CHICAGO (Reuters) - Illinois lawmakers approved an inquiry on Monday into whether Gov. Rod Blagojevich should be impeached in the wake of charges he tried to sell the U.S. Senate seat vacated by President-elect Barack Obama.
The Illinois House of Representatives voted 113-0 to form a committee to determine whether that body should bring as yet undefined charges against him, which if approved would result in a trial in the state Senate and his possible removal from office.
Illinois House Speaker Mike Madigan -- like Obama and Blagojevich a Democrat -- told reporters in Springfield, the state capital, the charges might include "abuse of power."
"We are preparing for a trial in the (state) Senate" and will move with "all due speed," Madigan said, although he added the inquiry could take weeks.
Chicago defense attorney Edward Genson, after meeting with Blagojevich for a third day, told reporters on Monday night that the governor had no plans to resign.
"He's not stepping aside. He hasn't done anything wrong. We're going to fight this case," Genson said.
Blagojevich earlier went to work again at his Chicago office, signing several bills despite the growing demands that he resign -- and not make a Senate appointment.
The governor, 52, is accused of conspiracy to commit fraud and solicitation of bribes, based on conversations recorded on court-approved wiretaps. He has shown no willingness to resign his $177,000-a-year post.
Under current law, Blagojevich, whom federal prosecutors arrested last week, and charged with attempting to swap the Senate seat and political favors for cash and jobs, has sole power to fill U.S. Senate vacancies.
The Democratic-led Illinois House shelved a bill, backed by Republicans, to hold a special election in April to elect a new senator to replace Obama. The body then adjourned until January 12, leaving the 21-member impeachment committee to meet through the holidays, if necessary.
Jockeying for the Senate seat has taken on partisan overtones as Republicans see the election as an opening to flip a seat that had been expected to remain in Democratic hands.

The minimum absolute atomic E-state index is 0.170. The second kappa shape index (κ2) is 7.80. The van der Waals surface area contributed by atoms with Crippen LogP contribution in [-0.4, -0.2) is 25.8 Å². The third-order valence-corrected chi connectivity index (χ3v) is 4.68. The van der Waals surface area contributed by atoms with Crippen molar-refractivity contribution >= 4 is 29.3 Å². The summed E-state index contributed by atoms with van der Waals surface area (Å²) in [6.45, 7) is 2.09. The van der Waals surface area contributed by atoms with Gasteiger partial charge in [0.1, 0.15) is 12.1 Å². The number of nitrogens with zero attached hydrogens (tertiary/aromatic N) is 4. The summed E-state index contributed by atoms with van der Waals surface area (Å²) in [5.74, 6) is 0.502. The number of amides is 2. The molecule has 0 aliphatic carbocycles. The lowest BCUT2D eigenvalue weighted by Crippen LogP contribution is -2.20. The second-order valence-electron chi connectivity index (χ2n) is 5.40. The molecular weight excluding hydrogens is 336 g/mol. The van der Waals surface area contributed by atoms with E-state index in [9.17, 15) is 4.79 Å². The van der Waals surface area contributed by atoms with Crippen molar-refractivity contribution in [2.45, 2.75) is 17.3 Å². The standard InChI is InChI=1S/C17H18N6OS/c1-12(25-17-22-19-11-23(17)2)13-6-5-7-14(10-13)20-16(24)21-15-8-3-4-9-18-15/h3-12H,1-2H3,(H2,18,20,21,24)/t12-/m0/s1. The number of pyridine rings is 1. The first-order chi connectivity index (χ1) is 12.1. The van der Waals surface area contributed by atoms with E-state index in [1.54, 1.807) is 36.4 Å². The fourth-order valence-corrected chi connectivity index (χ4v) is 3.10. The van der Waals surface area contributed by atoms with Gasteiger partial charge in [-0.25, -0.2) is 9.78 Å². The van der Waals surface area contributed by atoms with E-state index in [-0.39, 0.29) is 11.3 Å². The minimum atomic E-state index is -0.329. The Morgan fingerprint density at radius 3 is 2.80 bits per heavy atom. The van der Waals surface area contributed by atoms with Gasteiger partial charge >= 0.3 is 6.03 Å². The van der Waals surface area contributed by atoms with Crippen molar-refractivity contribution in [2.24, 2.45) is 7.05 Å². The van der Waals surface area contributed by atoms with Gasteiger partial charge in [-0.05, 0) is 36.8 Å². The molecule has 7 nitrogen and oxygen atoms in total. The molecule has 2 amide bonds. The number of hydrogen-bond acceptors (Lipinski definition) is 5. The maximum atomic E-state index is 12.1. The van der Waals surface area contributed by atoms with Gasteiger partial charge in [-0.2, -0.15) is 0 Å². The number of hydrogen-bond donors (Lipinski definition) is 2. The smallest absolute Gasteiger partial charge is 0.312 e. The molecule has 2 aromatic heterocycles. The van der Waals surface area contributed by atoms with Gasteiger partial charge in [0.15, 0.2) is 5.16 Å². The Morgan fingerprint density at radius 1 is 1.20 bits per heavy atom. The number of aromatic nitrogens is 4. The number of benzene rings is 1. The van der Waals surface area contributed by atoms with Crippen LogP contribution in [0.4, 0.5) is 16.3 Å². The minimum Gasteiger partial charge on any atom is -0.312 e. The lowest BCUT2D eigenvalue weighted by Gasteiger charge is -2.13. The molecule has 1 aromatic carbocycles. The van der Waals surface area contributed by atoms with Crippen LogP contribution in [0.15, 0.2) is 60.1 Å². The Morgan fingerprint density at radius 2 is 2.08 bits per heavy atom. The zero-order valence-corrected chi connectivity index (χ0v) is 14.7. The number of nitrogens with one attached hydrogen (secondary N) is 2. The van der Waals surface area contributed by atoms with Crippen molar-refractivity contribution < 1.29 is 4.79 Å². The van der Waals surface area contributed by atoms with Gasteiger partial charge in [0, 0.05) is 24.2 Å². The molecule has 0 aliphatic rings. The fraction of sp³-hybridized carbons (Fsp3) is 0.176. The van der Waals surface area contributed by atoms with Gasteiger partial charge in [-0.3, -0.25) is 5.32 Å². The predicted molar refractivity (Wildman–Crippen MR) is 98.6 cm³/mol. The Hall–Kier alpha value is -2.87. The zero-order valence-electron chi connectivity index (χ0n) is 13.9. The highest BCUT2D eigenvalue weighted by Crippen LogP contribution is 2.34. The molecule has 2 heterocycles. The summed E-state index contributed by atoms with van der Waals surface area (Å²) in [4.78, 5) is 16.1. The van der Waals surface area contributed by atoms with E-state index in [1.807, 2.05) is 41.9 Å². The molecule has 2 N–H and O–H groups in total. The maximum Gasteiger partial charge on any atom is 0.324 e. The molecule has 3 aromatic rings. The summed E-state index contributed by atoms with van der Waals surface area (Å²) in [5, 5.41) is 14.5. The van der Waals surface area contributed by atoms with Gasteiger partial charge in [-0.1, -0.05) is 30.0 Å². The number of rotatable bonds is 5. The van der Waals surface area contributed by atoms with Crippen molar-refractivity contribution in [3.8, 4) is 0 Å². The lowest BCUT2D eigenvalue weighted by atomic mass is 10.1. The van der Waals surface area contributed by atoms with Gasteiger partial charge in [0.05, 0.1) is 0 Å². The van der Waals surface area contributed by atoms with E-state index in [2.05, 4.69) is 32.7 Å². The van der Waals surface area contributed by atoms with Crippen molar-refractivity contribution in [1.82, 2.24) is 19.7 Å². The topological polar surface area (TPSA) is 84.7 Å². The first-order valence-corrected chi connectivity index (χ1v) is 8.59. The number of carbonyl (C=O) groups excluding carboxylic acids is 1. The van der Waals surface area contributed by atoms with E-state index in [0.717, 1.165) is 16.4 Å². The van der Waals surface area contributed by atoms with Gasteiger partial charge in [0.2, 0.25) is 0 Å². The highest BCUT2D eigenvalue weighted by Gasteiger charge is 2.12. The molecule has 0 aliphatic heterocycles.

Republicans objected vociferously to the move to postpone consideration of the election, with state Rep. William Black decrying it as "chicanery."
Democrats will hold 57 of the U.S. 100 Senate seats, with the Illinois seat vacant and the outcome of a Republican-held Minnesota Senate race still undecided.
Lt. Gov. Pat Quinn, a Democrat who would take over as governor if Blagojevich is removed, has offered several approaches to the Senate vacancy but said he would like to appoint a new senator as soon as possible, regardless of whether there is a special election.
OBAMA AGAIN DENIES ROLE
Obama's office issued a statement saying its review of contacts with Blagojevich confirmed that Obama had no direct communication with the governor and that Obama's advisers did not have "inappropriate" discussions with the governor's staff about filling the seat.
The U.S. attorney's office in Chicago said it asked for a delay in public release of the review's results so it could conduct interviews. The results will be released next week, Obama spokesman Dan Pfeiffer said.
"There is nothing in the review that was presented to me that in any way contradicted my earlier statements that this appalling set of circumstances that we've seen arise had anything to do with my office," Obama told a news conference.
The controversy has been a distraction for Obama and his team as he announces Cabinet nominations and tries to lay out plans for dealing with the recession and other crises once he becomes president on January 20.
In the FBI affidavit recounting the charges against the governor, Blagojevich was overheard cursing with frustration that the Obama team would offer him only "appreciation" for naming a particular candidate to the Senate seat. Earlier, Blagojevich is quoted as saying he hoped to use his leverage to obtain an ambassadorship, a Cabinet post or a well-paid job.
Illinois Attorney General Lisa Madigan, daughter of the House speaker and a potential candidate for governor in 2010, asked the state Supreme Court on Friday to remove Blagojevich from office on the grounds he was "disabled" and had paralyzed state government.
Lisa Madigan and other Illinois officials said on Monday a $1.4 billion debt issue that was delayed last week would go ahead on Tuesday, after warning that a $4.5 billion backlog of unpaid bills was mounting and could halt food service to state prisons, close nursing homes and prevent state police from buying gas.
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